Slums are over politicised, facing government’s apathy: Robin Raina
New Delhi: For the past decade, the Robin Raina Foundation (RRF) has taken up the cause of educating underprivileged children and providing houses to slum dwellers in the country. The foundation has so far built 2,304 homes under its Slum Home Project, and has initiated a $15 million project to build 6,000 homes in northwest Delhi. Atlanta-based Raina was in India recently and spoke about the challenges of working in slums. Edited excerpts from an interview:
What motivates you to work in slums?
Our focus is clearly on children. When you change a child’s future, you are changing an entire ecosystem around that child. If a child receives the right education, he/she can transform the life of people around them. In 2003, I was at one of our offices in Delhi, and I saw sprawling slums around the building. That is when I decided to set up a foundation which would especially focus on educating underprivileged kids.
Do you carry out any impact assessment of your programmes?
We work directly on the ground. If you want to make a real impact, you have to make sure every penny reaches the right people. If you are spending 90% of money on administration, you are not making any real impact. The intent may be right but you are not getting there. I am also looking at creating a mechanism that allows transparent wealth transfer. When I give something, I will know exactly who got it. Then I would have comfort giving away whatever I want to give.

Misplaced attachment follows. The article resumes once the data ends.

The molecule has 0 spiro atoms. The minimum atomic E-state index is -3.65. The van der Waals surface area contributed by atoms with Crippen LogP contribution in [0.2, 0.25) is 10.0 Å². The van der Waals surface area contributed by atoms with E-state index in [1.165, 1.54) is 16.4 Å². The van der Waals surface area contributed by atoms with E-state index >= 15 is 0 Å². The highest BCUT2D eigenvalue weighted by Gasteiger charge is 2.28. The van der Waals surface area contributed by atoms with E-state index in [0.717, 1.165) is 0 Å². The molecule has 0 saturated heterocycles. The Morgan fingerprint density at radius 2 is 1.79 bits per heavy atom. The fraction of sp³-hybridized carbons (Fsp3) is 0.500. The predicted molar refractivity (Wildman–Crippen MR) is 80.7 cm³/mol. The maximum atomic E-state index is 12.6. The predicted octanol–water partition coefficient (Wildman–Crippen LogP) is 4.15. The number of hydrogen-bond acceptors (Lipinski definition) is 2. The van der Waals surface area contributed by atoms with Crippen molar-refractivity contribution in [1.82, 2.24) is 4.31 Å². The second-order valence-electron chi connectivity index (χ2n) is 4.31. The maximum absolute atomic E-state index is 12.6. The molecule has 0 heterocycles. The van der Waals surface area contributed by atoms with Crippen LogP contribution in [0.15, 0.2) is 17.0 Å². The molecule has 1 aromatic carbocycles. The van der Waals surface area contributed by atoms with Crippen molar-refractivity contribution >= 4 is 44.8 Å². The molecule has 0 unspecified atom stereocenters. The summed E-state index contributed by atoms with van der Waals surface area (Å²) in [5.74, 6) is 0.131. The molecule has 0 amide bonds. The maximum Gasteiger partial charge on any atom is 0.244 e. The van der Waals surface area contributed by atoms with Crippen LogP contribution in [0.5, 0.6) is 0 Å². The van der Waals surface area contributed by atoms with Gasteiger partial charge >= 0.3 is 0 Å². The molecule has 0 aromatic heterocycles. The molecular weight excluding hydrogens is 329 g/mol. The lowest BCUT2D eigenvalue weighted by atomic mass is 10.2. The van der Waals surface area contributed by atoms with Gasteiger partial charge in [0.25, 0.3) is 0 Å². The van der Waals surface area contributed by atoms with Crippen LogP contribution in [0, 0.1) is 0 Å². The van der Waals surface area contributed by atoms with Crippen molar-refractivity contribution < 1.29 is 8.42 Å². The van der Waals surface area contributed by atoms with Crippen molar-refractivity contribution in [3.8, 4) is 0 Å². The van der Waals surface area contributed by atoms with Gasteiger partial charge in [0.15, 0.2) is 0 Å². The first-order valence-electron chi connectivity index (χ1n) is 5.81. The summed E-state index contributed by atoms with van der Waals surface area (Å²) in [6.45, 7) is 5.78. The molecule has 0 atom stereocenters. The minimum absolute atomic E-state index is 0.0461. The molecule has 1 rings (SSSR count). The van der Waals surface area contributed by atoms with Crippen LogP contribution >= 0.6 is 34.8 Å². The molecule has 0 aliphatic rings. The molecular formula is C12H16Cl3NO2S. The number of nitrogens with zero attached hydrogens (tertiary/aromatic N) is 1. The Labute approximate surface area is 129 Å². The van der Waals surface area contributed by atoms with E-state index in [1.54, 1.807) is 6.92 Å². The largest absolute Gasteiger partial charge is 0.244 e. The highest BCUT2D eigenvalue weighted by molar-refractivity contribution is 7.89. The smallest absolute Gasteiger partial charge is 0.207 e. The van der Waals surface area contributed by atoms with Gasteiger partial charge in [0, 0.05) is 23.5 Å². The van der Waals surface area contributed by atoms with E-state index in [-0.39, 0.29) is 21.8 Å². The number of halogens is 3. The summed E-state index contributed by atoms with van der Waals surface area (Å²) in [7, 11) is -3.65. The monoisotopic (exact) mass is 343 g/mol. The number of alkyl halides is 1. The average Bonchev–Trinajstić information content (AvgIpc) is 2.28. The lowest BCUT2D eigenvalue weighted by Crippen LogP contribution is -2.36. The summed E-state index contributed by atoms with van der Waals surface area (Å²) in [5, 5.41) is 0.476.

What are the issues when working in slums since there is a question of legality around slums?
It is not a dampening factor. I am actually in complete agreement with government’s stand that there is no need to have illegal slums. It doesn’t help anybody to create illegal slums. But at the same time you have to give them the right to live. They are citizens of our country and we have to give them homes and create subsidized housing.
I have worked in Bawana for over 10 years. I just want politicians to build a drainage system and take up the issue of maintenance of these houses. Slums are too politicised, and politicians pay attentions to slums only during elections.
What in your view is the philanthropic potential in India?
Firstly, I think there is a lot of potential locally to make a difference. In the present moment, the country is at it youngest from an age parameter. A lot of these young people have the desire to help. The question now is will they be able to channelize it properly. I think government also needs to have better systems by rewarding philanthropy.